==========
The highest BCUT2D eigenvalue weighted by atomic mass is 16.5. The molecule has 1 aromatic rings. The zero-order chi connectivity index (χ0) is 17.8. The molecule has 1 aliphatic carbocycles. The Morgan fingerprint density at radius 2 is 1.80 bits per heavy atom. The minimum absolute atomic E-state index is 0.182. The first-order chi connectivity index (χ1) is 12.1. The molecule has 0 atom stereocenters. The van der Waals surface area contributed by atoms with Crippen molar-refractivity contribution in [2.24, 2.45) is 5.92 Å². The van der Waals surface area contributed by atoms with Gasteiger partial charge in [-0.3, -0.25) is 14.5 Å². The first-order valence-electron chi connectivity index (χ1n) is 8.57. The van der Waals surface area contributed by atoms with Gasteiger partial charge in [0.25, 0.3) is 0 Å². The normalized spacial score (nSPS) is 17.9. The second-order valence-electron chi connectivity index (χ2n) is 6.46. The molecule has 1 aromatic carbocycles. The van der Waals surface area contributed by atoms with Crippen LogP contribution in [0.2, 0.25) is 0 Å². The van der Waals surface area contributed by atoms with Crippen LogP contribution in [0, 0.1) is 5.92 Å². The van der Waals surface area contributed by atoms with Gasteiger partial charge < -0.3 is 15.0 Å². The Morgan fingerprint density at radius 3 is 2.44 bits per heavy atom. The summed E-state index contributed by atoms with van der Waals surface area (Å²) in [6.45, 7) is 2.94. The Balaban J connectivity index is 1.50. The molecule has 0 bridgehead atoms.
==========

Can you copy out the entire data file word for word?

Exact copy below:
The highest BCUT2D eigenvalue weighted by atomic mass is 16.5. The molecule has 1 aromatic rings. The zero-order chi connectivity index (χ0) is 17.8. The molecule has 1 aliphatic carbocycles. The Morgan fingerprint density at radius 2 is 1.80 bits per heavy atom. The minimum absolute atomic E-state index is 0.182. The first-order chi connectivity index (χ1) is 12.1. The molecule has 0 atom stereocenters. The van der Waals surface area contributed by atoms with Crippen molar-refractivity contribution in [2.24, 2.45) is 5.92 Å². The van der Waals surface area contributed by atoms with Gasteiger partial charge in [-0.3, -0.25) is 14.5 Å². The first-order valence-electron chi connectivity index (χ1n) is 8.57. The van der Waals surface area contributed by atoms with Gasteiger partial charge in [0.25, 0.3) is 0 Å². The normalized spacial score (nSPS) is 17.9. The second-order valence-electron chi connectivity index (χ2n) is 6.46. The molecule has 1 aromatic carbocycles. The van der Waals surface area contributed by atoms with Crippen LogP contribution in [0.2, 0.25) is 0 Å². The van der Waals surface area contributed by atoms with Crippen LogP contribution in [0, 0.1) is 5.92 Å². The van der Waals surface area contributed by atoms with Gasteiger partial charge < -0.3 is 15.0 Å². The Morgan fingerprint density at radius 3 is 2.44 bits per heavy atom. The summed E-state index contributed by atoms with van der Waals surface area (Å²) in [6.45, 7) is 2.94. The Balaban J connectivity index is 1.50. The molecule has 0 bridgehead atoms.